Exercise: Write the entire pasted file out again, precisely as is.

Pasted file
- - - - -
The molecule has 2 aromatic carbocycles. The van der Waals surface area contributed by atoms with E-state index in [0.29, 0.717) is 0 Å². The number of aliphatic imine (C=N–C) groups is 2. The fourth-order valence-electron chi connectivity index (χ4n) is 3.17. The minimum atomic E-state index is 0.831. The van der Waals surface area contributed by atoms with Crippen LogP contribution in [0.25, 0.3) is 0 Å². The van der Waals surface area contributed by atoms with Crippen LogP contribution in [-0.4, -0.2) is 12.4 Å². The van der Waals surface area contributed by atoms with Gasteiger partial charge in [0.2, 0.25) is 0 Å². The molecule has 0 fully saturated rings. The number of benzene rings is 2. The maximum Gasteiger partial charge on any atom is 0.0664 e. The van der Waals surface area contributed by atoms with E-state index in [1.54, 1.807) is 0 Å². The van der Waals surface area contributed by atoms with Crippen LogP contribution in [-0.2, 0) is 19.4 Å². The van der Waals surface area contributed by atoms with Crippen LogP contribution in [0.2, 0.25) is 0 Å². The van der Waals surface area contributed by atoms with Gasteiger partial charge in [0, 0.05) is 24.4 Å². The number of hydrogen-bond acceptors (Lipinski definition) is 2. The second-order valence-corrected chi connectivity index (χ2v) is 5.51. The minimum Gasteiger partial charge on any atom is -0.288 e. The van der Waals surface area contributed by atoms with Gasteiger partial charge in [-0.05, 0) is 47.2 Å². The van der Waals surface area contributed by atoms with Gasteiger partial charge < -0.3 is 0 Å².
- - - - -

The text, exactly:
The molecule has 2 aromatic carbocycles. The van der Waals surface area contributed by atoms with E-state index in [0.29, 0.717) is 0 Å². The number of aliphatic imine (C=N–C) groups is 2. The fourth-order valence-electron chi connectivity index (χ4n) is 3.17. The minimum atomic E-state index is 0.831. The van der Waals surface area contributed by atoms with Crippen LogP contribution in [0.25, 0.3) is 0 Å². The van der Waals surface area contributed by atoms with Crippen LogP contribution in [-0.4, -0.2) is 12.4 Å². The van der Waals surface area contributed by atoms with Gasteiger partial charge in [0.2, 0.25) is 0 Å². The molecule has 0 fully saturated rings. The number of benzene rings is 2. The maximum Gasteiger partial charge on any atom is 0.0664 e. The van der Waals surface area contributed by atoms with E-state index in [1.54, 1.807) is 0 Å². The van der Waals surface area contributed by atoms with Crippen LogP contribution in [-0.2, 0) is 19.4 Å². The van der Waals surface area contributed by atoms with Crippen LogP contribution in [0.2, 0.25) is 0 Å². The van der Waals surface area contributed by atoms with Gasteiger partial charge in [0, 0.05) is 24.4 Å². The number of hydrogen-bond acceptors (Lipinski definition) is 2. The second-order valence-corrected chi connectivity index (χ2v) is 5.51. The minimum Gasteiger partial charge on any atom is -0.288 e. The van der Waals surface area contributed by atoms with Gasteiger partial charge in [-0.05, 0) is 47.2 Å². The van der Waals surface area contributed by atoms with Gasteiger partial charge < -0.3 is 0 Å².